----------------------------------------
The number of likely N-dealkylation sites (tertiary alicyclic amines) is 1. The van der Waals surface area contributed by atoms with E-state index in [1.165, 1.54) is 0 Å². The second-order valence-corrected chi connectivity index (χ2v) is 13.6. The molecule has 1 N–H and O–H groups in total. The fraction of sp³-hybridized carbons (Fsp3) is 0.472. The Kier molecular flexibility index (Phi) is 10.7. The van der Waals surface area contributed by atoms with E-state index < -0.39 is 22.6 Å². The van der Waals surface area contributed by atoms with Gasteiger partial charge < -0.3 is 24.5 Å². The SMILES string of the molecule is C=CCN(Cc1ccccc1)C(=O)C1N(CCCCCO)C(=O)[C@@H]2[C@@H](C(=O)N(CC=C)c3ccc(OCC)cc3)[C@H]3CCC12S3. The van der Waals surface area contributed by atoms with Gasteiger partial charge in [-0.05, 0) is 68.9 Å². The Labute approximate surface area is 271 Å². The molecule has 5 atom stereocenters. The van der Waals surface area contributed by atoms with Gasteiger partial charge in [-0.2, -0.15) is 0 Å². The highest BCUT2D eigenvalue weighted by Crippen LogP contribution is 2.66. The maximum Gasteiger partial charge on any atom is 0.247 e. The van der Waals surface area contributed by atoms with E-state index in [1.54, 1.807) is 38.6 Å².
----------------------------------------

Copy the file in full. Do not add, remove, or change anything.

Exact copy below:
The number of likely N-dealkylation sites (tertiary alicyclic amines) is 1. The van der Waals surface area contributed by atoms with E-state index in [1.165, 1.54) is 0 Å². The second-order valence-corrected chi connectivity index (χ2v) is 13.6. The molecule has 1 N–H and O–H groups in total. The fraction of sp³-hybridized carbons (Fsp3) is 0.472. The Kier molecular flexibility index (Phi) is 10.7. The van der Waals surface area contributed by atoms with E-state index < -0.39 is 22.6 Å². The van der Waals surface area contributed by atoms with Gasteiger partial charge < -0.3 is 24.5 Å². The SMILES string of the molecule is C=CCN(Cc1ccccc1)C(=O)C1N(CCCCCO)C(=O)[C@@H]2[C@@H](C(=O)N(CC=C)c3ccc(OCC)cc3)[C@H]3CCC12S3. The van der Waals surface area contributed by atoms with Gasteiger partial charge in [-0.05, 0) is 68.9 Å². The Labute approximate surface area is 271 Å². The molecule has 5 atom stereocenters. The van der Waals surface area contributed by atoms with Gasteiger partial charge in [-0.2, -0.15) is 0 Å². The highest BCUT2D eigenvalue weighted by Crippen LogP contribution is 2.66. The maximum Gasteiger partial charge on any atom is 0.247 e. The van der Waals surface area contributed by atoms with E-state index in [1.54, 1.807) is 38.6 Å².